It was a small town setting. Not too big, not too small. About 7,000 people. Very rural. It was a really close-knit community. Everybody knew each other and looked out for each other. Growing up in Mexia you have to remain humble. You come from a small beginning, and you can never forget where you come from. Even now with me being in the league, everybody knows who I am there and I still have a personal connection to a lot of people. There are several people who I either grew up playing sports with them or their brother, some were my teachers, I may have worked for their dad at some point. It was just the ultimate small town, hometown feel that Mexia had.
And then of course, on Friday nights football is huge in the state of Texas, so everybody followed and knew what I was doing on the football field. That’s just another one of those things that reminds me to never forget where I came from.
Ronald Martinez/Getty Images
I’m picturing a scene straight out of Friday Night Lights over here. Was there any part of you that saw athletics as a way out of Mexia?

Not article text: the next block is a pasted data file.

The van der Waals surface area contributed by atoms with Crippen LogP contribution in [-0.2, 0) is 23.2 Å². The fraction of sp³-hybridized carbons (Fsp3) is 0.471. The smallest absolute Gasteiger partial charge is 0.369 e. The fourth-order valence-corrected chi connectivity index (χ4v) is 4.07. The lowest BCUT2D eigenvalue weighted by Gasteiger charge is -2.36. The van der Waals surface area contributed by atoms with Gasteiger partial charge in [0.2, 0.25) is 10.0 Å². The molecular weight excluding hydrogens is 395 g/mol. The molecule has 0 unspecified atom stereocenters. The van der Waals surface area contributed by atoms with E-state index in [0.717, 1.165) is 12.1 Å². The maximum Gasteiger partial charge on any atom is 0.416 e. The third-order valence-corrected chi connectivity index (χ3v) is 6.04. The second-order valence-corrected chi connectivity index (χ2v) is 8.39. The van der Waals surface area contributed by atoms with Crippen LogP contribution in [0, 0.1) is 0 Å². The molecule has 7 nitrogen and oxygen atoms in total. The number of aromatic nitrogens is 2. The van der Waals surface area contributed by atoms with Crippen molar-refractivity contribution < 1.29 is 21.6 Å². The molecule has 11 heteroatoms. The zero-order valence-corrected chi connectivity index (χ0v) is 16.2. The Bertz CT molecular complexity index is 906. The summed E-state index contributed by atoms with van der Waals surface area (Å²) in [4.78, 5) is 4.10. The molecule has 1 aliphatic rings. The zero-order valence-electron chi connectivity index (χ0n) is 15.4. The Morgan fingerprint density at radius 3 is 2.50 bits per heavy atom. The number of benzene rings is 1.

You know, it was at the time. I mean at some point everybody wants to become a professional athlete playing in the NFL or playing in the NBA, but the reality is that not everybody is able to do that. So, my parents always stressed the value of education. They always insisted, ‘you’ve got to get a full-ride.’ They didn’t care if it was an athletic or academic scholarship. They just told me to find a way to get out of Mexia because they couldn’t afford to pay for me to go to college. It’s not that Mexia is a bad place or a terrible place to grow up, it’s just that there aren’t as many opportunities in Mexia as there would be in Dallas, Austin, or other places outside of Texas. I feel fortunate to have been able to get out of Mexia, but by no means do I want to make it sound like it was a prison or anything. I was just blessed to be able to use my athletic ability to find my way into a very prestigious college. Some people live their whole lives without ever knowing what exists outside of Mexia.